Vo Nguyen GiapVo Nguyen Giap Emperor Bao Dai (right) returns to Indochina, 11/6/53
Emperor Bao Dai (right) returns to Indochina
The man in charge of the North Vietnam’s military strategy for the entire Vietnam War years was Vo Nguyen Giap, considered by many to be one of the most capable military strategists of the twentieth century.  Giap’s plan for the first few years of the war was to wage a low-level insurgency against French authority, mostly in the north. The French had superior numbers and firepower, but Ho and Giap believed they could win by mobilizing the peasants into a guerilla force. By 1948 their plan seemed to be working.  The French realized they needed a symbol of their own to rally the Vietnamese against the communist menace.  They turned to Bao Dai, the former emperor, who by now had left Vietnam and settled in Hong Kong.  Bao Dai agreed to return on the condition that Vietnam is given
independence or at least substantial autonomy.  The French were reluctant to give up their authority, but after China became a communist nation and sent troops to aid the Viet Minh, Bao Dai and France quickly reached an agreement.  They formed the Associated States of Vietnam.  This new country had some independence, but the French retained significant authority over foreign and military affairs.

Early in the First Indochina War, the French appealed to the U.S. for financial aid.  Truman was reluctant to help. He was displeased at the failure of the French to recognize the independence of non-communist Vietnamese.  But after the Chinese Nationalists were defeated by the Chinese communists, Truman’s fears focused on the influence of Chinese communism over Southeast Asia, and the political fallout of being labeled “soft on communism” by his political opponents on the right.  After the agreement was reached between Bao Dai and the French, Truman recognized the Associated States of Vietnam and agreed to send aid ($15 million of more than $2.6 billion sent over the next five years). He hoped it would be able to defeat the Viet Minh and evolve into a stable government resistant to communism.  Ironically, American assistance to the French forced Ho to become dependent on China and the Soviet Union for modern weaponry and financial aid. Three more years of war passed with neither side gaining an advantage.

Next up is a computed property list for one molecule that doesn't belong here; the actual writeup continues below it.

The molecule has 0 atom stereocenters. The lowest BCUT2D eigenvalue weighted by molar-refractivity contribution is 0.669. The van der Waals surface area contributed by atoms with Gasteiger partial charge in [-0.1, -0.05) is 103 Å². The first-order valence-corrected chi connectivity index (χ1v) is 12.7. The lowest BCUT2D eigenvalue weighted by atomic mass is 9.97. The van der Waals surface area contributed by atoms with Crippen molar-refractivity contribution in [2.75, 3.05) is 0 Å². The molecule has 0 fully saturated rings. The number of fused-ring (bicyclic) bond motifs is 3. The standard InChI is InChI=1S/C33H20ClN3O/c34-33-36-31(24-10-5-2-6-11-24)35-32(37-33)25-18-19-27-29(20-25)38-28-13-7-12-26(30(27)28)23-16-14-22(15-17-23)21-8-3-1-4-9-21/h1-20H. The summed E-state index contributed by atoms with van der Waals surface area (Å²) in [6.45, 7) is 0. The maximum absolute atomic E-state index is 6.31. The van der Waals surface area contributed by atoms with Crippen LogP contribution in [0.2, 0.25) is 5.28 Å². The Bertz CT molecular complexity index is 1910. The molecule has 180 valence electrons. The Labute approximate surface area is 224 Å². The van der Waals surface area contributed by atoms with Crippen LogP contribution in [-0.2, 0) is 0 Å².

Eisenhower Elected
With the election of President Eisenhower in 1952, American funding for the war increased. By 1954 American taxpayers were spending about $1 billion per year in Vietnam, roughly 80 percent of France’s costs. The French parliament had voted to stop sending French draftees to the conflict back in 1950.  The actual fighting was done by troops from other parts of the French empire, and by the French Foreign Legion so that the war would not become unpopular at home. But French strategy suffered from a lack of construction materials for building adequate defenses, and for lack of armor and air support.  Most troubling was that Bao Dai, who lacked leadership skills and spent much of his time in France on the Riviera, was losing the support of the people.  In particular, the Associated States of Vietnam failed to address the crucial problem of land ownership inequality.  In South Vietnam, forty percent of the rice-producing land was in the hands of one-quarter of one percent of the population.  To the vast majority of landless peasants living in abject poverty, the Viet Minh were becoming increasingly appealing.
soundPresident Eisenhower on the importance of Indochina, 8/4/53
Dien Bien Phu